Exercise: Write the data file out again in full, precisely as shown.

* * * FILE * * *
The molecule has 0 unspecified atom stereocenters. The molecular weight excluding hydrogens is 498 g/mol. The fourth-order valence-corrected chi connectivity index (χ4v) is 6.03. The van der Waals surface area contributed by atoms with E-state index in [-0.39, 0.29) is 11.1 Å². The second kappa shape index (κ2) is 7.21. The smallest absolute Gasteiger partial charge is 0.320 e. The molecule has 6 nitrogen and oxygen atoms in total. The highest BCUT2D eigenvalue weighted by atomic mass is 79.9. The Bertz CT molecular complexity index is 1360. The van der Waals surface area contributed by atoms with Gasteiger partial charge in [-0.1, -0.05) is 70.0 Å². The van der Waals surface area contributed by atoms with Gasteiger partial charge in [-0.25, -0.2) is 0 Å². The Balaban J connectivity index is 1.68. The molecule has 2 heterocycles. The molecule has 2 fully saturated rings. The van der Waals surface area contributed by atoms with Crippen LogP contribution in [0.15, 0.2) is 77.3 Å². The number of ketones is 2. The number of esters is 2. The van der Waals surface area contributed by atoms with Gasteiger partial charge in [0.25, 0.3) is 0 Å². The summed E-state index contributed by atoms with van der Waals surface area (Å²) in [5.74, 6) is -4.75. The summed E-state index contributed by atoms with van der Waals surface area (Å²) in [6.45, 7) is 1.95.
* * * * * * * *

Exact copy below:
The molecule has 0 unspecified atom stereocenters. The molecular weight excluding hydrogens is 498 g/mol. The fourth-order valence-corrected chi connectivity index (χ4v) is 6.03. The van der Waals surface area contributed by atoms with E-state index in [-0.39, 0.29) is 11.1 Å². The second kappa shape index (κ2) is 7.21. The smallest absolute Gasteiger partial charge is 0.320 e. The molecule has 6 nitrogen and oxygen atoms in total. The highest BCUT2D eigenvalue weighted by atomic mass is 79.9. The Bertz CT molecular complexity index is 1360. The van der Waals surface area contributed by atoms with Gasteiger partial charge in [-0.1, -0.05) is 70.0 Å². The van der Waals surface area contributed by atoms with Gasteiger partial charge in [-0.25, -0.2) is 0 Å². The Balaban J connectivity index is 1.68. The molecule has 2 heterocycles. The molecule has 2 fully saturated rings. The van der Waals surface area contributed by atoms with Crippen LogP contribution in [0.15, 0.2) is 77.3 Å². The number of ketones is 2. The number of esters is 2. The van der Waals surface area contributed by atoms with Gasteiger partial charge in [0.25, 0.3) is 0 Å². The summed E-state index contributed by atoms with van der Waals surface area (Å²) in [5.74, 6) is -4.75. The summed E-state index contributed by atoms with van der Waals surface area (Å²) in [6.45, 7) is 1.95.